Supreme Court Halts Execution
Richard Glossip, 60, was supposed to be put to death on May 18 for the murder of a motel owner…
Richard Glossip, 60, was supposed to be put to death on May 18 for the murder of a motel owner back in 1997. That isn’t going to happen now — at least for the time being. The Supreme Court literally saved his life.
On May 5, the Supreme Court issued a stay of execution for Glossip. The decision came after Oklahoma Attorney General Gentner F. Drummond (R) told the justices that he believed the courts had made a mistake. According to The New York Times, the AG wrote that his “conviction is unsustainable and a new trial imperative.”
Glossip was convicted in 1998 of capital murder even though he didn’t actually kill anyone. He was arrested and charged after his co-worker, Justin Sneed, claimed Glossip ordered him to kill their boss Barry Van Treese in January 1997. Sneed then beat him to death with a baseball bat.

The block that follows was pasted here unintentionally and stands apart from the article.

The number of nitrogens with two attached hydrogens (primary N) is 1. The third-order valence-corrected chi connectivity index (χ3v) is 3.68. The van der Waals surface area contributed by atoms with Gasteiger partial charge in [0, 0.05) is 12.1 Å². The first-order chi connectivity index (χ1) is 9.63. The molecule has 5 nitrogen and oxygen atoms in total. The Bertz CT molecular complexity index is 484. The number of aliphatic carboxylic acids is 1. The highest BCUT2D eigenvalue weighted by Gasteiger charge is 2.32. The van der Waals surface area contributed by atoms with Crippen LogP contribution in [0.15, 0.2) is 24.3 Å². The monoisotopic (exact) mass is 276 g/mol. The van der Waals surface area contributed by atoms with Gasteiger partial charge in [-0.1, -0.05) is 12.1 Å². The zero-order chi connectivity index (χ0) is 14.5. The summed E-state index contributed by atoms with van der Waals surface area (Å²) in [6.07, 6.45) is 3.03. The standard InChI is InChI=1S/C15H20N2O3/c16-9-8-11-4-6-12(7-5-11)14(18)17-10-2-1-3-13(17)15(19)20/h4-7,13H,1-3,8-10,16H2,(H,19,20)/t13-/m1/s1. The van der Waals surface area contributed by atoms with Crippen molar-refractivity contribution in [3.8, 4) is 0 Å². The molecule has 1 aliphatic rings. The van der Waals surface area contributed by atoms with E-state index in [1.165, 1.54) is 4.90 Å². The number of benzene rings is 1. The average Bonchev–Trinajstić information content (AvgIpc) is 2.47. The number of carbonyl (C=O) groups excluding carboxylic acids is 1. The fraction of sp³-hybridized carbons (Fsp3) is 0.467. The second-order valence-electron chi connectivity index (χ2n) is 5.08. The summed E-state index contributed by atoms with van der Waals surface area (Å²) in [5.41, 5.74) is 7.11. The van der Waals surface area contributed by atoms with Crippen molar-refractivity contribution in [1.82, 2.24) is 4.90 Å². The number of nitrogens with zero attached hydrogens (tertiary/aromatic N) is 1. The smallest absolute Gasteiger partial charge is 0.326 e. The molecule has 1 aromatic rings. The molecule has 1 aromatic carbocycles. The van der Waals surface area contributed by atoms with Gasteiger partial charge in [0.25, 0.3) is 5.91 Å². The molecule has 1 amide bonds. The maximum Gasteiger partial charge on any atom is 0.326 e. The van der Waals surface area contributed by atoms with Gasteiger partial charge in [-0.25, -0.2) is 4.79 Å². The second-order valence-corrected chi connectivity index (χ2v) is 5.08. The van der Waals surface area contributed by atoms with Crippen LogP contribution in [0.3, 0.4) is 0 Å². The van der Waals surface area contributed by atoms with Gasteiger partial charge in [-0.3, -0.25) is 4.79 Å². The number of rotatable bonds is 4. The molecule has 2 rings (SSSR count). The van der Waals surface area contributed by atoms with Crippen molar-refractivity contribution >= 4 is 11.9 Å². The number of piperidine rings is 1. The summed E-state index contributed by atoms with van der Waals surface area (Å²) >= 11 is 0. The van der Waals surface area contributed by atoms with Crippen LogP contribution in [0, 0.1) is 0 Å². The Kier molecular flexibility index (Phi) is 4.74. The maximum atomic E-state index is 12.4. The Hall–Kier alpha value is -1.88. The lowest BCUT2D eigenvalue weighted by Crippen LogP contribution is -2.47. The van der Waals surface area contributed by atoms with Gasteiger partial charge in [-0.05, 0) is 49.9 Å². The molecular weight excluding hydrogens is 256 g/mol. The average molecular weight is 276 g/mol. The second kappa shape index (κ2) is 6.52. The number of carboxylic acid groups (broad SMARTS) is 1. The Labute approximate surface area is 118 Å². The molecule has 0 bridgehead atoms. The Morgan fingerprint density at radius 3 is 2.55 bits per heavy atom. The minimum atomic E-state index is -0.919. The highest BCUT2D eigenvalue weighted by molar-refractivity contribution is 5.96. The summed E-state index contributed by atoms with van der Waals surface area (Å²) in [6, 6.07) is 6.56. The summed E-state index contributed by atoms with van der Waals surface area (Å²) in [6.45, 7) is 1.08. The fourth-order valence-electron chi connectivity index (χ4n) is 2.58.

Glossip maintained his innocence during the trial. He was offered a plea but refused it. In 2001, the Oklahoma Court of Appeals determined he had ineffective counsel and threw out his conviction in a unanimous decision. The judges called the case against him “extremely weak.” In 2004, he was again convicted and sentenced to death.
The case has now received national attention. Celebrities like Kim Kardashian are speaking out for him. His advocates argue the conviction should have never happened because of problems with the prosecution and newly-discovered evidence. O’Ryan Justine Sneed, Justin Sneed’s daughter, even wrote a letter to the Oklahoma Pardon and Parole Board telling them that after many communications with her father, she believes Glossip is innocent.
Governor Kevin Stitt (R) delayed the execution twice. However, he decided not to delay it a third time after the state’s parole board issued a split ruling in April on whether to give Glossip clemency. He has now sued the board.
The Supreme Court is now deciding whether or not to hear the case formally. For now, the stay is only temporary.